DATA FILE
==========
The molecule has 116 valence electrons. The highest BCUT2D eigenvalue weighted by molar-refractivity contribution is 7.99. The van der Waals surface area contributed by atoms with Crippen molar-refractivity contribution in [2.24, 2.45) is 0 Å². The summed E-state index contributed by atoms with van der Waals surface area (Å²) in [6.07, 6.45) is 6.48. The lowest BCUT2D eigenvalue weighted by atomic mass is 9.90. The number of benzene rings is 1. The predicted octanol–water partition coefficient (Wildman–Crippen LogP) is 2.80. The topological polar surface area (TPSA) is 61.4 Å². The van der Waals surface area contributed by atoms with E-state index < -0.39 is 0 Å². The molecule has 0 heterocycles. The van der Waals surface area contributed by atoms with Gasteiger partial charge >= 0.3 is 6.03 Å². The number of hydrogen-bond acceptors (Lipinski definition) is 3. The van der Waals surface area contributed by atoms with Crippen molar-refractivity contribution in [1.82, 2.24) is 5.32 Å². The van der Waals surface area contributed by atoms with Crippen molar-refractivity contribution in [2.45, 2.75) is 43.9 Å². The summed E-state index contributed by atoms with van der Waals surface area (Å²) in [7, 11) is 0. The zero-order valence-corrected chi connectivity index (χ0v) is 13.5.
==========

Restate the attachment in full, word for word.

The molecule has 116 valence electrons. The highest BCUT2D eigenvalue weighted by molar-refractivity contribution is 7.99. The van der Waals surface area contributed by atoms with Crippen molar-refractivity contribution in [2.24, 2.45) is 0 Å². The summed E-state index contributed by atoms with van der Waals surface area (Å²) in [6.07, 6.45) is 6.48. The lowest BCUT2D eigenvalue weighted by atomic mass is 9.90. The number of benzene rings is 1. The predicted octanol–water partition coefficient (Wildman–Crippen LogP) is 2.80. The topological polar surface area (TPSA) is 61.4 Å². The van der Waals surface area contributed by atoms with E-state index < -0.39 is 0 Å². The molecule has 0 heterocycles. The van der Waals surface area contributed by atoms with Gasteiger partial charge >= 0.3 is 6.03 Å². The number of hydrogen-bond acceptors (Lipinski definition) is 3. The van der Waals surface area contributed by atoms with Crippen molar-refractivity contribution in [1.82, 2.24) is 5.32 Å². The van der Waals surface area contributed by atoms with Crippen molar-refractivity contribution in [2.45, 2.75) is 43.9 Å². The summed E-state index contributed by atoms with van der Waals surface area (Å²) in [7, 11) is 0. The zero-order valence-corrected chi connectivity index (χ0v) is 13.5.